Laverda (Moto Laverda S.A.S. Ц Dottore Francesco Laverda e fratelli) was an Italian manufacturer of high performance motorcycles. The motorcycles in their day gained a reputation for being robust and innovative.
The Laverda brand was absorbed by Piaggio when, in 2004, Piaggio absorbed Aprilia. Piaggio has elected to quietly close all activities related to the Laverda brand and has publicly stated that they would be willing to sell the rights to the brand if an investor should appear. Currently Laverda.com redirects to Aprilia's website.
The roots of the Laverda Motorcycle company go back to 1873, when Pietro Laverda (1845-1930) decided to start an agricultural engines enterprise Ц Laverda S.p.A. Ц in the small rural village of Breganze in Vicenza province (North-East of Italy).
The manufacturers of LAVERDA motorcycles, facing a declining market in that field, have turned their hand to four wheel drive trucks. For reasons best known to themselves they have picked a market sector that isn't renowned for the vast quantity of vehicles required and is, anyway, dominated by Mercedes-Benz with their Uni-mog range.
Nevertheless, the machine looks good (so did the Land Rover 101 and Dosco HS 100-4) with its forward control layout, short wheelbase of 2350mm (92.5 inches) and versatile transmission. Powered by a 2.5 litre SOFIM diesel producing 72 bhp at 4,200 rpm (!) it features a five speed primary box from Fiat and Laverda's own two speed transfer case. The latter is interesting as it is a part time system, but features a lockable diff, thus offering two wheel drive, four wheel drive with inter axle differential and four wheel drive with locked differential. This isn't as daft as it sounds and both axle diffs are lockable too. It is clearly going to be a very determined little machine.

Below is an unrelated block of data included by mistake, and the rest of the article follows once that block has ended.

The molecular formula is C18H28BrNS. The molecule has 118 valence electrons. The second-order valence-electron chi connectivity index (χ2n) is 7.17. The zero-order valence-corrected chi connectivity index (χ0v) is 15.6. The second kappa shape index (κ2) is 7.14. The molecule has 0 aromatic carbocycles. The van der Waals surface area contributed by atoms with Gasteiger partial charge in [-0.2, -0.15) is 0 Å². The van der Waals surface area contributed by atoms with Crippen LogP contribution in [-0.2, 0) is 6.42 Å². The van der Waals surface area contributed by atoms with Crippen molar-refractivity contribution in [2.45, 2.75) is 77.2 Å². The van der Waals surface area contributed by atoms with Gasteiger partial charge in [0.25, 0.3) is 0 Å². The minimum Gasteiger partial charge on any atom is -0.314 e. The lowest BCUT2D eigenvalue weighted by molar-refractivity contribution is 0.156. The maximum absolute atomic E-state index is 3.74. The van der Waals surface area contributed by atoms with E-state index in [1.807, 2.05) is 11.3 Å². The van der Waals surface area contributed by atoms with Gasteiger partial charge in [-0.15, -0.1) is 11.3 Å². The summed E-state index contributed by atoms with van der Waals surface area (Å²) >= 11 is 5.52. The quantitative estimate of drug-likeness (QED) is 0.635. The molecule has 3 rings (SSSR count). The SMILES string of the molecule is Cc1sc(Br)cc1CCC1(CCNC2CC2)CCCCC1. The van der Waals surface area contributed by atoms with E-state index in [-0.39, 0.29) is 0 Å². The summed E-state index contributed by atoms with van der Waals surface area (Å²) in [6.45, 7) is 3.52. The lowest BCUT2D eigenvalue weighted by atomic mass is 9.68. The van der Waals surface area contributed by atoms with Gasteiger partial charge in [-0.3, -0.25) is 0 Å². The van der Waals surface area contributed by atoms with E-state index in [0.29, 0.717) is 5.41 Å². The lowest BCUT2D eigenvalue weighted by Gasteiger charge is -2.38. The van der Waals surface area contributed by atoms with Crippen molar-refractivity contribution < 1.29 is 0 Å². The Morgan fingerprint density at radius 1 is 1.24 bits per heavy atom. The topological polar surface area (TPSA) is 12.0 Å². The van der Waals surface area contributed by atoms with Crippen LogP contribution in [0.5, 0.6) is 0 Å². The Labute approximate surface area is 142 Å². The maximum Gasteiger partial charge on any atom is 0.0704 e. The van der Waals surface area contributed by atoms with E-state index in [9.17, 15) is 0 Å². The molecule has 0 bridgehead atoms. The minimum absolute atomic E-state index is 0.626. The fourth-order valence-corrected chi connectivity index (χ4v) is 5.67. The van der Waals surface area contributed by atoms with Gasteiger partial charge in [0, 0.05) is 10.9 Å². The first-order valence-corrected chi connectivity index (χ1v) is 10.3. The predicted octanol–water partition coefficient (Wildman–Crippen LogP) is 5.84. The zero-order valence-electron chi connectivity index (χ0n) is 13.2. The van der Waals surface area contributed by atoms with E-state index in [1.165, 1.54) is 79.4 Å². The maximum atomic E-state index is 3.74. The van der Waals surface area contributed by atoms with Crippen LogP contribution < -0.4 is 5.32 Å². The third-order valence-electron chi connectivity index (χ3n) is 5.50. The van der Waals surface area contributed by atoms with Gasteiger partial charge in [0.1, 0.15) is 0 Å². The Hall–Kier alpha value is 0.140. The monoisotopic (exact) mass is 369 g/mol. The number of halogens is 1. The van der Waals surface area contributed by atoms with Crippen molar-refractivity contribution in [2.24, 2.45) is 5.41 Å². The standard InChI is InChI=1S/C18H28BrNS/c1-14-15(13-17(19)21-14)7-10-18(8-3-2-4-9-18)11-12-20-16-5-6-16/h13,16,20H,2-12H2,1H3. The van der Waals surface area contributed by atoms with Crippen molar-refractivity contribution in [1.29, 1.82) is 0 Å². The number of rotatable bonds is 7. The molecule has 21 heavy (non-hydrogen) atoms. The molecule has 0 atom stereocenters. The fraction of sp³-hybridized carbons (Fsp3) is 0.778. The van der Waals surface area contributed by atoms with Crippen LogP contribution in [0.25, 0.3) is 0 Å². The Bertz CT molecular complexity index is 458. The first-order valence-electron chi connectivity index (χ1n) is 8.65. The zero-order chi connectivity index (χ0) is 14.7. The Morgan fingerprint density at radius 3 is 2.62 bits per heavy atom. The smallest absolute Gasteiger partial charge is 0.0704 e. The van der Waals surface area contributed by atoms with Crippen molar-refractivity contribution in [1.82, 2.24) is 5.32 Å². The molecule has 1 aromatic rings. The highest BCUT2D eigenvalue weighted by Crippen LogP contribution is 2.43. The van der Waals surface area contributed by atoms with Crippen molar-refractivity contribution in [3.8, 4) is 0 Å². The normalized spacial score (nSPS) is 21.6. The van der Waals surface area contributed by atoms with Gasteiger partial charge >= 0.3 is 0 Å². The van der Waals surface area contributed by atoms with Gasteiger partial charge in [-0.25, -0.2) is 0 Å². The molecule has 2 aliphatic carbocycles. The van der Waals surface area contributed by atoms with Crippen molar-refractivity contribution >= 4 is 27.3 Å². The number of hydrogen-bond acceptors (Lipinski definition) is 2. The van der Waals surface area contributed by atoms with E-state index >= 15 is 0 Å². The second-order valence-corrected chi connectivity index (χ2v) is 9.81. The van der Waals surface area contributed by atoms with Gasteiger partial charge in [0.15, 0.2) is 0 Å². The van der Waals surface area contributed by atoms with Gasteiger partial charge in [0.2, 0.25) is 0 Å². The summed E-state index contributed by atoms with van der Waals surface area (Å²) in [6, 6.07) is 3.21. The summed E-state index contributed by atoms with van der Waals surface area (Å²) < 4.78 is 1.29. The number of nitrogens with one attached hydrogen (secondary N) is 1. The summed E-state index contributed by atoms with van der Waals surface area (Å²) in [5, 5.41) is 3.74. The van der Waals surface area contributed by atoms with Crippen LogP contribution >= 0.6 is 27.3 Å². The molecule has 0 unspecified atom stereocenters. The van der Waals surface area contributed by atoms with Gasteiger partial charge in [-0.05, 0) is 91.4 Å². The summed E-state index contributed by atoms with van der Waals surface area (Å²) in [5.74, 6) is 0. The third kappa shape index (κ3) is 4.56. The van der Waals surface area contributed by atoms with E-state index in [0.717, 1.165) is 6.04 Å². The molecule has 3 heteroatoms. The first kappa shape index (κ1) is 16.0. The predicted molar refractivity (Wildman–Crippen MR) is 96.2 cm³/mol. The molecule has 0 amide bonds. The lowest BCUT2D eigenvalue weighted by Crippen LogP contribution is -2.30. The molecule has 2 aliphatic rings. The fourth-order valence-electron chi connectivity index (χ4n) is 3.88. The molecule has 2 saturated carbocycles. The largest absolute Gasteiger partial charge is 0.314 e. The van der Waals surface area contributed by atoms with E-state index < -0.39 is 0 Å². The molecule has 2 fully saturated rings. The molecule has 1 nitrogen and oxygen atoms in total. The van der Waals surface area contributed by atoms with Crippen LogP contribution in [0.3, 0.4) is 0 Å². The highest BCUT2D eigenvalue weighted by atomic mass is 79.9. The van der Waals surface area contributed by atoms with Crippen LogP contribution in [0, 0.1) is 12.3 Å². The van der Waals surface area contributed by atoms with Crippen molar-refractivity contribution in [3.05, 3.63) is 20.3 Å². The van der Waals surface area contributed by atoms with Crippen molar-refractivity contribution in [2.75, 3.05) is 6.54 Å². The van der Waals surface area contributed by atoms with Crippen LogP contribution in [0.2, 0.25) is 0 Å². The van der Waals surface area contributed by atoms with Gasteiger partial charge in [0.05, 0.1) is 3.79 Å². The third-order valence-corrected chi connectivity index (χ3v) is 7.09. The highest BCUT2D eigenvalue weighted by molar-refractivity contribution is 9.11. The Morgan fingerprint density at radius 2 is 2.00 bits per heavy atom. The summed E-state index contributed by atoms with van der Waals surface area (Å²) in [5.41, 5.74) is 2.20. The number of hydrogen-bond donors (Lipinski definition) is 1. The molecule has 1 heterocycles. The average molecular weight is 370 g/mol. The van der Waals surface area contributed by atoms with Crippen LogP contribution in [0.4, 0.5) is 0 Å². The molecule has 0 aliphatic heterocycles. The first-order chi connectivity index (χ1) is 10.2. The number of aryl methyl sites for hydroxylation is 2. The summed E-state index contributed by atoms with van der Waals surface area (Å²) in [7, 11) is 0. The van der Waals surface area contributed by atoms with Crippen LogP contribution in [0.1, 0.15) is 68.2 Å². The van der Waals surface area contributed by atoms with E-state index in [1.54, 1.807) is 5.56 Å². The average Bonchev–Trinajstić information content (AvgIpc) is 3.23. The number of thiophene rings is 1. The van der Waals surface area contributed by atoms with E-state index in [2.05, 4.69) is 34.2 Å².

Two power take offs will be provided, one mechanical, one hydraulic and independently controllable regardless of what the vehicle is doing.
Approach and departure angles are very reasonable, at 40∞ and 45∞ respectively, with a minimum ground clearance of 260mm (10 inches) and a ramp breakover angle of 135∞. The Laverda offers very little that is new; were it fitted with portal axles its specification would be very similar to the, now defunct, Dosco HS 100-4. I just hope that "market forces" don't finish this one off too. Time will tell.